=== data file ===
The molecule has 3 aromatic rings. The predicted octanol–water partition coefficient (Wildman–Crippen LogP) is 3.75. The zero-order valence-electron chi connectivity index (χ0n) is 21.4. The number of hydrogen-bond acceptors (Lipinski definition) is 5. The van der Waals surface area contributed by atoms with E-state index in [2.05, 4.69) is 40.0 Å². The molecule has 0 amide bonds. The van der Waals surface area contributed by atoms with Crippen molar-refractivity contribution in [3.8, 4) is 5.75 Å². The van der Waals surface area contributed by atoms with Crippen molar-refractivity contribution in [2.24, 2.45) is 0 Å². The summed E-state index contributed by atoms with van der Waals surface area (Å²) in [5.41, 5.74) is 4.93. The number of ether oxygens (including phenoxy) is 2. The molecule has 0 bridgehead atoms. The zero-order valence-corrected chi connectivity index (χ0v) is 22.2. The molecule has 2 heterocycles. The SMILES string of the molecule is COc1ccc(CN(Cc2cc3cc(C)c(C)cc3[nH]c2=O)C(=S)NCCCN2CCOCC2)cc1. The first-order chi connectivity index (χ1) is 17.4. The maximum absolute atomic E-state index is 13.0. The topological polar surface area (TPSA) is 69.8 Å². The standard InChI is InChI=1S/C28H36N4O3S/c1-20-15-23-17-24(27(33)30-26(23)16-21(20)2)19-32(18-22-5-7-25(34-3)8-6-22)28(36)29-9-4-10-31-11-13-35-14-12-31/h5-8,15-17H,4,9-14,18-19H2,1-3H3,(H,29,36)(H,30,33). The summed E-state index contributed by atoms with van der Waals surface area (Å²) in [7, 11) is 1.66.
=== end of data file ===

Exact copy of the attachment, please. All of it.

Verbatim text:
The molecule has 3 aromatic rings. The predicted octanol–water partition coefficient (Wildman–Crippen LogP) is 3.75. The zero-order valence-electron chi connectivity index (χ0n) is 21.4. The number of hydrogen-bond acceptors (Lipinski definition) is 5. The van der Waals surface area contributed by atoms with E-state index in [2.05, 4.69) is 40.0 Å². The molecule has 0 amide bonds. The van der Waals surface area contributed by atoms with Crippen molar-refractivity contribution in [3.8, 4) is 5.75 Å². The van der Waals surface area contributed by atoms with Crippen molar-refractivity contribution in [2.24, 2.45) is 0 Å². The summed E-state index contributed by atoms with van der Waals surface area (Å²) in [5.41, 5.74) is 4.93. The number of ether oxygens (including phenoxy) is 2. The molecule has 0 bridgehead atoms. The zero-order valence-corrected chi connectivity index (χ0v) is 22.2. The molecule has 2 heterocycles. The SMILES string of the molecule is COc1ccc(CN(Cc2cc3cc(C)c(C)cc3[nH]c2=O)C(=S)NCCCN2CCOCC2)cc1. The first-order chi connectivity index (χ1) is 17.4. The maximum absolute atomic E-state index is 13.0. The topological polar surface area (TPSA) is 69.8 Å². The standard InChI is InChI=1S/C28H36N4O3S/c1-20-15-23-17-24(27(33)30-26(23)16-21(20)2)19-32(18-22-5-7-25(34-3)8-6-22)28(36)29-9-4-10-31-11-13-35-14-12-31/h5-8,15-17H,4,9-14,18-19H2,1-3H3,(H,29,36)(H,30,33). The summed E-state index contributed by atoms with van der Waals surface area (Å²) in [7, 11) is 1.66.